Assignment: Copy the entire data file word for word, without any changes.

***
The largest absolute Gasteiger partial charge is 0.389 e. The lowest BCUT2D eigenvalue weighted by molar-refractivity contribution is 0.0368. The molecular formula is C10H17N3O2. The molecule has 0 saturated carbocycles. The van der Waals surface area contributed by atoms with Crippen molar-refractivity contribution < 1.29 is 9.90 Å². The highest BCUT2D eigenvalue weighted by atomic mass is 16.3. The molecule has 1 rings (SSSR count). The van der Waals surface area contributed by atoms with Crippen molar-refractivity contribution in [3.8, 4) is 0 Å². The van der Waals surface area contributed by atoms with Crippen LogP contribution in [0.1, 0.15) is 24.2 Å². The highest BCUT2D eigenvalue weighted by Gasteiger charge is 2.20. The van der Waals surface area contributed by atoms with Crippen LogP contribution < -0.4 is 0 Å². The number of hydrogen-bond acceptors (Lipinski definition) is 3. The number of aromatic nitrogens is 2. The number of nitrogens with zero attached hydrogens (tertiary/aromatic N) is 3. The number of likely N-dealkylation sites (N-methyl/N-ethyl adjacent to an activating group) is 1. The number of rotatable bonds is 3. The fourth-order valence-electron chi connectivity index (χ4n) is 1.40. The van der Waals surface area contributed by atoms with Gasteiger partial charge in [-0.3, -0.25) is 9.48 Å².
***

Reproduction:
The largest absolute Gasteiger partial charge is 0.389 e. The lowest BCUT2D eigenvalue weighted by molar-refractivity contribution is 0.0368. The molecular formula is C10H17N3O2. The molecule has 0 saturated carbocycles. The van der Waals surface area contributed by atoms with Crippen molar-refractivity contribution < 1.29 is 9.90 Å². The highest BCUT2D eigenvalue weighted by atomic mass is 16.3. The molecule has 1 rings (SSSR count). The van der Waals surface area contributed by atoms with Crippen molar-refractivity contribution in [3.8, 4) is 0 Å². The van der Waals surface area contributed by atoms with Crippen LogP contribution in [0.1, 0.15) is 24.2 Å². The highest BCUT2D eigenvalue weighted by Gasteiger charge is 2.20. The van der Waals surface area contributed by atoms with Crippen LogP contribution < -0.4 is 0 Å². The number of hydrogen-bond acceptors (Lipinski definition) is 3. The number of aromatic nitrogens is 2. The number of nitrogens with zero attached hydrogens (tertiary/aromatic N) is 3. The number of likely N-dealkylation sites (N-methyl/N-ethyl adjacent to an activating group) is 1. The number of rotatable bonds is 3. The fourth-order valence-electron chi connectivity index (χ4n) is 1.40. The van der Waals surface area contributed by atoms with Gasteiger partial charge in [-0.3, -0.25) is 9.48 Å².